The Province of British Columbia has formally extended the provincial state of emergency, allowing health and emergency management officials to continue to use extraordinary powers under the Emergency Program Act (EPA) to support the Province’s COVID-19 pandemic response.
The state of emergency is extended through the end of the day on March 16, 2021, to allow staff to take the necessary actions to keep British Columbians safe and manage immediate concerns and COVID-19 outbreaks.
“Vaccines have already saved the lives of some of our most vulnerable, and yesterday we announced the next phase,” said Premier John Horgan. “Every single day we’re making progress, thanks to the hard work of public health experts, front-line health-care workers, essential workers and British Columbians who are committed to doing their part to keep us all safe. We’re going to get through this together.”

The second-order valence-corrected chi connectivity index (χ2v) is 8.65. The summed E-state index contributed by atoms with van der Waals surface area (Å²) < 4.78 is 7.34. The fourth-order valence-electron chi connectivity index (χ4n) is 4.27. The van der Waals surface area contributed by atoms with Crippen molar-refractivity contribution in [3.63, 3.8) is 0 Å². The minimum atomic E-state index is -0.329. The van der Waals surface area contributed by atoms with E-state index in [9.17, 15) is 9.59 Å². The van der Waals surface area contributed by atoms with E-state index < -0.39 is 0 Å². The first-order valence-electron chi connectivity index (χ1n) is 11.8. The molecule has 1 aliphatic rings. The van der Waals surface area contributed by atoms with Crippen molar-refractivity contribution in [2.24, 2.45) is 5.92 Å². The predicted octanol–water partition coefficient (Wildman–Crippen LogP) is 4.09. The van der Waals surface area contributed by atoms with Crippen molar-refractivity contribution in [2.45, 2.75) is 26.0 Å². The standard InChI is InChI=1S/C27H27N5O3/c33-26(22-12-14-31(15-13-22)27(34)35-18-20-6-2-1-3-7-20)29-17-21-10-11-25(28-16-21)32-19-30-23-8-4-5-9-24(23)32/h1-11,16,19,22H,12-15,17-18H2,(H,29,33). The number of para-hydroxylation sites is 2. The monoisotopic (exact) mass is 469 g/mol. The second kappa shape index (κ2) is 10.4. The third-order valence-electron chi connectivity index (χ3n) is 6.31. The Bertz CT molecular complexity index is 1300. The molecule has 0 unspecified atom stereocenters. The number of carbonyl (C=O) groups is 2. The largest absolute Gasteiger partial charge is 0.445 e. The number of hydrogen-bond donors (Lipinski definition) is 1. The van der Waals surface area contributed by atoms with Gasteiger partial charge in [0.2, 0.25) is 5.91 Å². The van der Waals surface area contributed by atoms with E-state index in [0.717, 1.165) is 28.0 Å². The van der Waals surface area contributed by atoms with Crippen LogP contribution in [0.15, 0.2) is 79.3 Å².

The extension of the provincial state of emergency is based on recommendations from B.C.‘s health and emergency management officials. The original declaration was made on March 18, 2020, the day after Dr. Bonnie Henry, provincial health officer (PHO), declared a public health emergency.
“We need to keep following public health orders so we can all get through this next period safely until more vaccines are ready,” said Mike Farnworth, Minister of Public Safety and Solicitor General. “In the meantime, orders will continue to be enforced for those who refuse to do their part and risk undoing the progress we’ve made so far.”
The Province continues, with the support of police and other enforcement officials, to use measures under the EPA to limit the spread of COVID-19, including issuing tickets to owners, operators and event organizers who host an event or gathering contravening the PHO’s orders.
On July 10, 2020, the COVID-19 Related Measures Act came into force, enabling provisions created for citizens and businesses in response to the COVID-19 pandemic to continue as needed should the provincial state of emergency end.